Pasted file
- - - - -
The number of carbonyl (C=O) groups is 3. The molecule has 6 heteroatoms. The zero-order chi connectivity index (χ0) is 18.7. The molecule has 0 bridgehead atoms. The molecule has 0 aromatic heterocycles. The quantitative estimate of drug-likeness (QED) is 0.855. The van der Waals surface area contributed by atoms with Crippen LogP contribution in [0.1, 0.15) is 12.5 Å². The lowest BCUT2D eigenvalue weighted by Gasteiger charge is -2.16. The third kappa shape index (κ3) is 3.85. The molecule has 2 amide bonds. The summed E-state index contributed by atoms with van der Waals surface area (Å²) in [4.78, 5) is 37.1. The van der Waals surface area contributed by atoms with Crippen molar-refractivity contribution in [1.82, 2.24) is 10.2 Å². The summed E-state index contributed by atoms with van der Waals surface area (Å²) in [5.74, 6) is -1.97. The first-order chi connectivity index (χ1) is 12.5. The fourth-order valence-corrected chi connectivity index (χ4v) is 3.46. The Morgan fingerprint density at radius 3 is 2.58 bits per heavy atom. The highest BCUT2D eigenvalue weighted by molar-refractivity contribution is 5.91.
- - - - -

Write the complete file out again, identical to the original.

The number of carbonyl (C=O) groups is 3. The molecule has 6 heteroatoms. The zero-order chi connectivity index (χ0) is 18.7. The molecule has 0 bridgehead atoms. The molecule has 0 aromatic heterocycles. The quantitative estimate of drug-likeness (QED) is 0.855. The van der Waals surface area contributed by atoms with Crippen LogP contribution in [0.1, 0.15) is 12.5 Å². The lowest BCUT2D eigenvalue weighted by Gasteiger charge is -2.16. The third kappa shape index (κ3) is 3.85. The molecule has 2 amide bonds. The summed E-state index contributed by atoms with van der Waals surface area (Å²) in [4.78, 5) is 37.1. The van der Waals surface area contributed by atoms with Crippen molar-refractivity contribution in [1.82, 2.24) is 10.2 Å². The summed E-state index contributed by atoms with van der Waals surface area (Å²) in [5.74, 6) is -1.97. The first-order chi connectivity index (χ1) is 12.5. The fourth-order valence-corrected chi connectivity index (χ4v) is 3.46. The Morgan fingerprint density at radius 3 is 2.58 bits per heavy atom. The highest BCUT2D eigenvalue weighted by molar-refractivity contribution is 5.91.